Catholic Diocese of Spokane, Washington
Official News Magazine of the Diocese of Spokane
P.O. Box 48, Spokane WA 99210
(509) 358-7340; FAX: (509) 358-7302
Celebrating weddings during weekend Masses emphasizes the sacrament
by Deacon Eric Meisfjord, Editor, Inland Register
(From the Sept. 10, 2009 edition of the Inland Register)
The wedding of James and Rachel Rowley was celebrated during the regularly scheduled Saturday evening Mass at the Cathedral of Our Lady of Lourdes. (IR photo courtesy of Stan Sams)
People attending a wedding Mass on a Saturday afternoon often ask if they’ve satisfied their Sunday obligation. The standard joke is, “Only if they take up a collection.”
But on June 20, parishioners at the Cathedral of Our Lady of Lourdes participated in the celebration of Sunday’s Vigil Mass and in the marriage of Rachel Gordon, for four years the parish secretary, and James Rowley.
In American society, a wedding can often turn into an event more skewed toward fashion and secular social expectations than a moment of sacramental grace. In preparing a couple for marriage, appropriate emphasis is placed on the couple’s witness to the community within the sacrament. It’s not common, however, for that witness to take place during regularly scheduled parish Masses.
The 2002 marriage policy for the Spokane Diocese, however, has encouraged just that. “The time of marriage should take into account the liturgical season and the pastoral situation of the faith community…. It is always appropriate to celebrate the marriage of two Catholics at regularly scheduled Masses.”
Father Steve Dublinski, the rector of the Cathedral, made the suggestion to Rachel and James when they began planning their wedding.
“He said that sacraments tended to become more privatized. That sacraments are part of the community,” said Rachel. “Inviting the community to share in that” helps build up the community. “It inspires the community, to see the sacrament” celebrated.
The Rowleys’ original plan was for a more traditional, private Mass celebrating the sacrament. What was her reaction to the thought of her marriage being witnessed by, well, strangers?
“Fear,” she said. “What would people think? Would they be annoyed that Mass was taking extra long? I didn’t want people to think they’d crashed a wedding when we came down the aisle.” Friends were skeptical, too.
Father Dublinski had celebrated weddings at regular Masses before, as a pastor in Rosalia and at St. Charles in Spokane. There are a number of advantages, he said.
“The community has a great investment in the sacrament of marriage and the celebration of it during Sunday Eucharist,” he said. The celebration “emphasizes that marriage is not a private event, but a public event, for the public good of the Church.”
Weekend Masses are the normal time for the community to come together to worship, and so a greater number of people can be present for the celebration, he said. People who might not otherwise celebrate a marriage are given the opportunity to take part. Americans often think of a wedding as a private celebration, “when in fact it is not,” he said. “Sacraments are not private things.”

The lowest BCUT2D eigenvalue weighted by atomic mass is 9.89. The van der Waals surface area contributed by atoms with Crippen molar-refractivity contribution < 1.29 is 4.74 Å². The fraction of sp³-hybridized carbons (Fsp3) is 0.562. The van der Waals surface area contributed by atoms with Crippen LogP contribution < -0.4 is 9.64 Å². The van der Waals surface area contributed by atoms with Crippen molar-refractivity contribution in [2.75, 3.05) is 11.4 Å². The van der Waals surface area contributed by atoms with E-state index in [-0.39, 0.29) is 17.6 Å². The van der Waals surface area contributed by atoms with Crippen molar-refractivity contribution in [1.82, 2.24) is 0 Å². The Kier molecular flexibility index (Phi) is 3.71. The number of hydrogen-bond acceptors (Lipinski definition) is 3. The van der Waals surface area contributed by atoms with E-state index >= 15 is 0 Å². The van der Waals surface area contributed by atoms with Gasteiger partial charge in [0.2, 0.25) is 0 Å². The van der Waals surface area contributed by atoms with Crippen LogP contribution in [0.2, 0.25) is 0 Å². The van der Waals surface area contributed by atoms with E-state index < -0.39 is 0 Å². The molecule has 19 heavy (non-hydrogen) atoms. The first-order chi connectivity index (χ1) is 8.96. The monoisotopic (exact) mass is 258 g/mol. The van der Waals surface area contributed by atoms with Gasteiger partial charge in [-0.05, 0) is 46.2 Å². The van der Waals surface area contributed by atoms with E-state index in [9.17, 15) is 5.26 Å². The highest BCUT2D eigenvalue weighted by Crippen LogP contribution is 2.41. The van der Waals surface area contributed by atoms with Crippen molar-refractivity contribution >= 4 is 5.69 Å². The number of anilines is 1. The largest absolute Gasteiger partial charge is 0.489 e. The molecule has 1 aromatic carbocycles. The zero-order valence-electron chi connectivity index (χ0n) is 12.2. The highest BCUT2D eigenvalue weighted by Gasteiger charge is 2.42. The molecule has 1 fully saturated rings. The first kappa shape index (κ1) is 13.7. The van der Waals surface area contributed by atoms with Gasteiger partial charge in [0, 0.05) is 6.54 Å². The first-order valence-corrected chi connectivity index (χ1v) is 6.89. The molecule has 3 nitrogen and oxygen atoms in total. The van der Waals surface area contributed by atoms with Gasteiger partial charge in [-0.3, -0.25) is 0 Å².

In addition to the individual guest list, invitations were to the wider community were included in the Cathedral bulletin.
“I would encourage people who are considering marriage to at least entertain the thought of having their wedding during a regular Sunday Eucharist,” Father Dublinski said. It’s “very appropriate in small communities where a person or couple is well-known to the community, but also appropriate in larger communities where the public nature of marriage is better expressed in a celebration during the Sunday Eucharist.”
A practical advantage is that the celebration doesn’t add an extra Mass to what’s often a crowded weekend schedule for a parish, said Father Dublinski. And the church is usually decorated already for the weekend liturgies.
Rachel chose the date because the cathedral would still be fully decorated from the annual Corpus Christi Flower Festival – one less thing to worry about.
And the more she thought about celebrating the wedding during the Mass, the more the idea grew on her.
“I had a goal,” she said: to focus on the liturgy, the sacrament. “I really wanted to be in the moment with the marriage. Any time I strayed from that, to be more glamorous, I could always go back to that goal” and ask herself, “is this really what I want? No. This is a sacrament.” The net result, stated simply: “It helped me.”
And through it all, James was her “stronghold,” she said. “He was really supportive. He said, ‘I just want you happy on the day I marry you.’ He was my rock through it all.”
Father Dublinski, she said, put the celebration in context with an introduction at the beginning of Mass.
The Mass itself was celebrated by Rachel’s brother, Father Jacob Gordon, a priest of the diocese of Toledo, Ohio. Concelebrating were several priests from Spokane.
“One of the comments I heard was that people were unaware you could have more than one priest concelebrating” a wedding Mass, said Father Dublinski. “People are free to invite as many priests as they’d like.”
Bishop Skylstad gave the nuptial blessing.
So how did it all work out?
To her surprise, “I got so many compliments – what a beautiful wedding it was,” Rachel said. One couple told her they hoped there would be more weddings at weekend Masses.
It truly turned into a celebration by the community, “beyond anything I expected.”
Several Spokane area priests concelebrated the wedding Mass; Bishop Skylstad gave the couple the nuptial blessing. (IR photo courtesy of Stan Sams)